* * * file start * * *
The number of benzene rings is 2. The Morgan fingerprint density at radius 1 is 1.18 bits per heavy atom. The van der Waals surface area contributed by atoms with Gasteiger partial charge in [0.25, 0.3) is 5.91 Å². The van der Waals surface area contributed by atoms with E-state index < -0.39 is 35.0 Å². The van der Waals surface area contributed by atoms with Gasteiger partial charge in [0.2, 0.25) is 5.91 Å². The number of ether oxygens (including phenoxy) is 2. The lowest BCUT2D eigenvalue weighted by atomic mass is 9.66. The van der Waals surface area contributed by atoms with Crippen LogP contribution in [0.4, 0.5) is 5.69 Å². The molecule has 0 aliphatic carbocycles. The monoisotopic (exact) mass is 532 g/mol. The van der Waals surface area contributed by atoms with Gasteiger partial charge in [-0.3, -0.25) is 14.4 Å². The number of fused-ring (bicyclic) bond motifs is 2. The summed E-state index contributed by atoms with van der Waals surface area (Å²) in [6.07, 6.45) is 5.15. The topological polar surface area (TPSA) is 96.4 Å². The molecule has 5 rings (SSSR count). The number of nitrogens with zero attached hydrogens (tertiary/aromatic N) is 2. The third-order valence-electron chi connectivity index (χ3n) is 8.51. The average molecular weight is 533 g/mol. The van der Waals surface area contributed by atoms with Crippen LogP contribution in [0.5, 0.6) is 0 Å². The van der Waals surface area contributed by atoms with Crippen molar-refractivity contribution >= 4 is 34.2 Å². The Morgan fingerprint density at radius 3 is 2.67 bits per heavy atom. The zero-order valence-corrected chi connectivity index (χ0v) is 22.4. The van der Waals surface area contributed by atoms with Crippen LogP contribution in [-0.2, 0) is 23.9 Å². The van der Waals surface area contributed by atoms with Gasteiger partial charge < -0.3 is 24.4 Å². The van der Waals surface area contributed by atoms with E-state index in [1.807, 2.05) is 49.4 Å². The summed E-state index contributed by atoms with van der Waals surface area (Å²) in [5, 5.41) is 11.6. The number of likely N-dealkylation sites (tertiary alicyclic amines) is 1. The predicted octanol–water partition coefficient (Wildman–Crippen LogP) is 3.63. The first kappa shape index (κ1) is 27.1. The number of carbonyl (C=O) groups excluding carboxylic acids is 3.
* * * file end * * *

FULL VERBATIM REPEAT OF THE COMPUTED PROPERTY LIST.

The number of benzene rings is 2. The Morgan fingerprint density at radius 1 is 1.18 bits per heavy atom. The van der Waals surface area contributed by atoms with Gasteiger partial charge in [0.25, 0.3) is 5.91 Å². The van der Waals surface area contributed by atoms with E-state index < -0.39 is 35.0 Å². The van der Waals surface area contributed by atoms with Gasteiger partial charge in [0.2, 0.25) is 5.91 Å². The number of ether oxygens (including phenoxy) is 2. The lowest BCUT2D eigenvalue weighted by atomic mass is 9.66. The van der Waals surface area contributed by atoms with Crippen LogP contribution in [0.4, 0.5) is 5.69 Å². The molecule has 0 aliphatic carbocycles. The monoisotopic (exact) mass is 532 g/mol. The van der Waals surface area contributed by atoms with Gasteiger partial charge in [-0.3, -0.25) is 14.4 Å². The number of fused-ring (bicyclic) bond motifs is 2. The summed E-state index contributed by atoms with van der Waals surface area (Å²) in [6.07, 6.45) is 5.15. The topological polar surface area (TPSA) is 96.4 Å². The molecule has 5 rings (SSSR count). The number of nitrogens with zero attached hydrogens (tertiary/aromatic N) is 2. The third-order valence-electron chi connectivity index (χ3n) is 8.51. The average molecular weight is 533 g/mol. The van der Waals surface area contributed by atoms with Crippen LogP contribution in [0.5, 0.6) is 0 Å². The van der Waals surface area contributed by atoms with Crippen molar-refractivity contribution >= 4 is 34.2 Å². The Morgan fingerprint density at radius 3 is 2.67 bits per heavy atom. The zero-order valence-corrected chi connectivity index (χ0v) is 22.4. The van der Waals surface area contributed by atoms with Crippen LogP contribution in [-0.2, 0) is 23.9 Å². The van der Waals surface area contributed by atoms with Gasteiger partial charge < -0.3 is 24.4 Å². The van der Waals surface area contributed by atoms with E-state index in [1.807, 2.05) is 49.4 Å². The summed E-state index contributed by atoms with van der Waals surface area (Å²) in [5, 5.41) is 11.6. The number of likely N-dealkylation sites (tertiary alicyclic amines) is 1. The predicted octanol–water partition coefficient (Wildman–Crippen LogP) is 3.63. The first kappa shape index (κ1) is 27.1. The number of carbonyl (C=O) groups excluding carboxylic acids is 3.